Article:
Willis Harman

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Willis W. Harman
Born (1918-08-16)August 16, 1918
Seattle, Washington
Died January 30, 1997(1997-01-30) (aged 78)
Stanford, California
Nationality American
Fields Electrical engineering
Sociocultural evolution
Institutions Stanford University
SRI International
Institute of Noetic Sciences
Alma mater University of Washington
Stanford University
Doctoral advisor Karl Spangenberg
Doctoral students John B. Thomas
Nils Nilsson
Norman Abramson

Willis Harman (August 16, 1918 – January 30, 1997)[1] was an American engineer, social scientist, academic, futurist, writer, and visionary.

He is best remembered for his work with SRI International, for being president of the Institute of Noetic Sciences in California,[2] and for his work in raising consciousness within the international business community.[3]

Early life and education[edit]

Harman was born in Seattle, Washington on August 16, 1918. He graduated from the University of Washington in 1939 with a B.S. degree in electrical engineering. After graduation, he worked for General Electric and then joined the Navy as an electrical officer. He was stationed on the USS Maryland (BB-46) but was ashore near Pearl Harbor on December 7, 1941. After the end of World War II, Harman received his M.S. in physics and Ph.D. in electrical engineering from Stanford University.[2] He has three daughters, one son, many grandchildren, and six great-grandchildren. He had a rose garden and a swinging horse in his backyard.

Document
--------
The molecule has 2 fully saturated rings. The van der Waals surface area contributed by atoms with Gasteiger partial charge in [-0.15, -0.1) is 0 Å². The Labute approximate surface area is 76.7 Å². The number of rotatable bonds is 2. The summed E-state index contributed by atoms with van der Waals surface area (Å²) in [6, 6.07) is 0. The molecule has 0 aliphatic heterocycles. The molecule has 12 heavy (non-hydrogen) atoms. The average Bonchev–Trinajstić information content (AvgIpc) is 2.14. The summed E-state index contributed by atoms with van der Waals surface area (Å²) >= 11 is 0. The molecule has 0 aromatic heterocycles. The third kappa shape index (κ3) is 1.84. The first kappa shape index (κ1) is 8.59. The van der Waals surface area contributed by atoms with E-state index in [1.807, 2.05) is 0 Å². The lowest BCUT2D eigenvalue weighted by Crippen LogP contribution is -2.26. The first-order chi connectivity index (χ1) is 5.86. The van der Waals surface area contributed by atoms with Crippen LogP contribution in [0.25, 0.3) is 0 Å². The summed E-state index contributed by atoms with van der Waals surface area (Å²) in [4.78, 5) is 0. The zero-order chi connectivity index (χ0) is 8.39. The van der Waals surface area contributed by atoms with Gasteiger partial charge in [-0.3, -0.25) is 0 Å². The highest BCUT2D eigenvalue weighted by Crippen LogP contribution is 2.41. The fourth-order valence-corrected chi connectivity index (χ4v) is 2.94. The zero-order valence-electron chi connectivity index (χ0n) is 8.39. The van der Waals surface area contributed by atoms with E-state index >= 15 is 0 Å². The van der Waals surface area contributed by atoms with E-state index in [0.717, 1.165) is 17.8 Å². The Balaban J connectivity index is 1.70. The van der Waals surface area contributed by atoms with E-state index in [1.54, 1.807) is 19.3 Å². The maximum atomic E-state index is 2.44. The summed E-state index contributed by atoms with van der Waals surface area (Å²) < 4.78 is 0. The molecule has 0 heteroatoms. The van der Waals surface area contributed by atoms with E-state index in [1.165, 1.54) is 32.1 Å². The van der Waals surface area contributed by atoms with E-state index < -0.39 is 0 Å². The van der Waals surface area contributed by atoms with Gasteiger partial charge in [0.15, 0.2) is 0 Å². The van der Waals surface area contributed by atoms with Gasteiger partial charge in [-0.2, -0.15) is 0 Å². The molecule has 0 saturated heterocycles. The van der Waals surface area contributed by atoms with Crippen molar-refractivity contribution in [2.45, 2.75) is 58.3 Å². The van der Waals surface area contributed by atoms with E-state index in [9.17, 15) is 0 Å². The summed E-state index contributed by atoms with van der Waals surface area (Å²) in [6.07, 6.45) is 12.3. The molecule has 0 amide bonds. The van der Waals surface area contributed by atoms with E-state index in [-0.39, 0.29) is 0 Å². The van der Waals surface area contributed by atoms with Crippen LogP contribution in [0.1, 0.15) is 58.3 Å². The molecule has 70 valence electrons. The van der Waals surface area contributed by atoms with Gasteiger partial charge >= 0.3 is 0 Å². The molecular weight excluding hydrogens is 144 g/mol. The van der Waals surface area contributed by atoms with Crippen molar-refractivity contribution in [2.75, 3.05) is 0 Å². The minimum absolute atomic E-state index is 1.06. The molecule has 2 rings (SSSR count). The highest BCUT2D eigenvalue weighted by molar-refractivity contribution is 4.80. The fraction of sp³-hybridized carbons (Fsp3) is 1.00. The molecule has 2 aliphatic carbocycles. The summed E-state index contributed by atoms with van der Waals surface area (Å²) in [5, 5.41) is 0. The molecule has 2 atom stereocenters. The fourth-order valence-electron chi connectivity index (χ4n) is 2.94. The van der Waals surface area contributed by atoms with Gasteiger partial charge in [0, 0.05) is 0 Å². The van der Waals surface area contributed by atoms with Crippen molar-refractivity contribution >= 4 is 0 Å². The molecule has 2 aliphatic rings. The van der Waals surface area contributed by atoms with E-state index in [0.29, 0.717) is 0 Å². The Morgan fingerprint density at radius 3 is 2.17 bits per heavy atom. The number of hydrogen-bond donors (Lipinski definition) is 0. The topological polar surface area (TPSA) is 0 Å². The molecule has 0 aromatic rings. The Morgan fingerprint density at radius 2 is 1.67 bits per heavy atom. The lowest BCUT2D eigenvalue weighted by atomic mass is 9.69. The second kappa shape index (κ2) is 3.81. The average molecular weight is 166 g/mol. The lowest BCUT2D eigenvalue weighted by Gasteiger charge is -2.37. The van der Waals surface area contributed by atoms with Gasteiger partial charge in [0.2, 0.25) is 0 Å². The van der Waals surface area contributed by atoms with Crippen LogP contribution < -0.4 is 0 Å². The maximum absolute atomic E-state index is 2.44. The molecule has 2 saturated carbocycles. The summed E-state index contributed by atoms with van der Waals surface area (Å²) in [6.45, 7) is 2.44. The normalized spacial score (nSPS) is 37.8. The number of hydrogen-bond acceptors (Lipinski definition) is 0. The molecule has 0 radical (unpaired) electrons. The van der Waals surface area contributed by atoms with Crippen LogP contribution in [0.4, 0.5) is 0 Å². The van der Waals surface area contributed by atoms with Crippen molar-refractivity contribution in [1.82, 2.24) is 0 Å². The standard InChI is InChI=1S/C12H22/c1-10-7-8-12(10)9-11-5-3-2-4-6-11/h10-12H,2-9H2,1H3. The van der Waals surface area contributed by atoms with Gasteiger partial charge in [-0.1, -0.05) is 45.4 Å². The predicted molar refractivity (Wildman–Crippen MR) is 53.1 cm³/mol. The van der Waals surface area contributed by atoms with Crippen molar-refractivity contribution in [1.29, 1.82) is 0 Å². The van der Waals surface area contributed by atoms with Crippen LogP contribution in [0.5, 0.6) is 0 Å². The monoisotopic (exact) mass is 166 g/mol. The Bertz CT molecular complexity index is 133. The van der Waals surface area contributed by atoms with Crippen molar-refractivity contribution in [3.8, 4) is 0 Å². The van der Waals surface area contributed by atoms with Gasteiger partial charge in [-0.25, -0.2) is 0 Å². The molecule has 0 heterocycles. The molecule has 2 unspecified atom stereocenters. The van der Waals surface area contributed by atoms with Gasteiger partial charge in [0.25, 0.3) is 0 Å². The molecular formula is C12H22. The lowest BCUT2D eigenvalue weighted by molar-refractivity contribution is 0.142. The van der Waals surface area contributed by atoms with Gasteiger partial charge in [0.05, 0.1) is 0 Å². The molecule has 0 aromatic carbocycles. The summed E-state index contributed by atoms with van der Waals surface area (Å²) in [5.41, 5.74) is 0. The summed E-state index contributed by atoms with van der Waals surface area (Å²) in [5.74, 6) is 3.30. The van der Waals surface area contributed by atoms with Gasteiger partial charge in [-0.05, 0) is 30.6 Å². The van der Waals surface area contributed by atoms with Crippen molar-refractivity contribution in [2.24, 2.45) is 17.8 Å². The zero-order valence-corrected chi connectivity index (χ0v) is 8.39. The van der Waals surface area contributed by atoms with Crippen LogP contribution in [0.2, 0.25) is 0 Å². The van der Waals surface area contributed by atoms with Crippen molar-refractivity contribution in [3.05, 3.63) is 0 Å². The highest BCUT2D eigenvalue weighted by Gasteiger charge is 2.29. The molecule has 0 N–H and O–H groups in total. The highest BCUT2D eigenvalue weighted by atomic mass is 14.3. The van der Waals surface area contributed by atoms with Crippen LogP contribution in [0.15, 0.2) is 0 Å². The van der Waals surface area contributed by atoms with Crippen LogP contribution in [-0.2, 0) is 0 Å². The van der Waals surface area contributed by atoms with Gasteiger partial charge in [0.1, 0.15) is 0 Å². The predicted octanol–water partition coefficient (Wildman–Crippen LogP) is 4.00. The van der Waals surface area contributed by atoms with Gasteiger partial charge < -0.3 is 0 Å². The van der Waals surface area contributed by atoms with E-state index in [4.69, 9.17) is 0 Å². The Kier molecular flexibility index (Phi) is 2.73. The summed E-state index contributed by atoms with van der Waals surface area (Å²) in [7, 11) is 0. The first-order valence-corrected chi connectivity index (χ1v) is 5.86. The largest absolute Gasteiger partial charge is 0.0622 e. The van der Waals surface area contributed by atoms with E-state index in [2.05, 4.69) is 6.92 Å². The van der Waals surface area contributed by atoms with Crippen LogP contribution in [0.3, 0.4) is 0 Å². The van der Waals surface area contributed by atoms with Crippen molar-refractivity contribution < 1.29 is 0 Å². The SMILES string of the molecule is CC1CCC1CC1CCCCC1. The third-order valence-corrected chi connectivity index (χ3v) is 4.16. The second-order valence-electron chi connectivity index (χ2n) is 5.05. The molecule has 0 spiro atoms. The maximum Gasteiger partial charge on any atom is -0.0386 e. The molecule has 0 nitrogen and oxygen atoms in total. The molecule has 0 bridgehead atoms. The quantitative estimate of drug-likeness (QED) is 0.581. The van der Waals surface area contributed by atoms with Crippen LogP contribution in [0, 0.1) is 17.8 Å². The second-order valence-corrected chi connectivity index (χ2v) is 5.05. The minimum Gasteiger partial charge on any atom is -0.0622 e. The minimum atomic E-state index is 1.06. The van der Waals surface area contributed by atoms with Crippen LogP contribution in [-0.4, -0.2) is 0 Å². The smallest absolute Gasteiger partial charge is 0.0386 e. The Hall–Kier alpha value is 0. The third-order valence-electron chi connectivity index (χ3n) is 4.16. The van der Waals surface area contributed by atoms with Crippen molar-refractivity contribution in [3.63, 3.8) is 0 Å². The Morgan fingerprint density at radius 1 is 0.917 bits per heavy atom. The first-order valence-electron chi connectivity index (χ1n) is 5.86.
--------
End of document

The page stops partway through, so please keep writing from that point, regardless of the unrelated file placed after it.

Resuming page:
Harman taught for several years at the University of Florida before joining the Stanford faculty in 1952.[2] He eventually left Stanford to become a senior social scientist at SRI International where he initiated a futures research program, exploring the national and global future. In this capacity he worked on long-term strategic planning and policy analysis for an assortment of corporations, government agencies, and international organizations.[4] He then served as president of the Institute of Noetic Sciences from 1975 until his death in 1997. During the 1970s, he was appointed a regent of the University of California by then governor Jerry Brown.[2][5][6]

While a professor at Stanford University in 1968, he taught a course called "Human Potential"' which covered different areas in Spirituality and Consciousness. Writings by Abraham Maslow, Carl Rogers, Fritz Perls, and Will Schutz were among the subject matter. Prof. Harman held several of his classes at his home, which was not commonly done. "Human Potential" became a very popular course at Stanford and it influenced the lives of students who took it in significant ways.

Selected works[edit]

  • Biology Revisioned (with Elizabet Sahtouris, 1998)
  • Global Mind Change: The Promise of the 21st Century (2nd ed., 1998)
  • New Business of Business: Taking Responsibility for a Positive Global Future (with Maya Porter, 1997)
  • New Metaphysical Foundations of Modern Science (with Jane Clark, 1994)
  • New Traditions in Business: Spirit and Leadership in the 21st Century (1991)
  • Creative Work: The Constructive Role of Business N A Transforming Society (1991)
  • Global Mind Change: The New Age Revolution in the Way We Think (1988/1990)
  • Paths to Peace (with Richard Smoke, 1987)
  • Higher Creativity:Liberating the Unconscious for Breakthrough Insight (with Howard Rheingold, 1984)
  • Energy Futures, Human Values and Life Styles (1982)
  • Changing Images of Man (1982)
  • An Incomplete Guide to the Future (1976/1979).


  1. ^ "Obituary: Willis Harman". The Futurist. World Future Society. 31 (3): 59. May–June 1997. ISSN 0016-3317. 
  2. ^ a b c d Harman, W.W.; Porter, M. (1997). The New Business of Business: Sharing Responsibility for a Positive Global Future. Berrett-Koehler Publishers. p. 273. ISBN 9781576750186. Retrieved 2015-09-13. 
  3. ^ "Business and Social Responsibility :: An Interview with Willis Harman". scottlondon.com. Retrieved 2015-09-13. 
  4. ^ Todd and Lisa Fahey. "The Original Captain Trips". fargonebooks.com. Retrieved 2015-09-13. 
  5. ^ "Sign In". jhp.sagepub.com. Retrieved 2015-09-13. 
  6. ^ "PFN News Spring 1997 — YES! Magazine". yesmagazine.org. Retrieved 2015-09-13. 

External links[edit]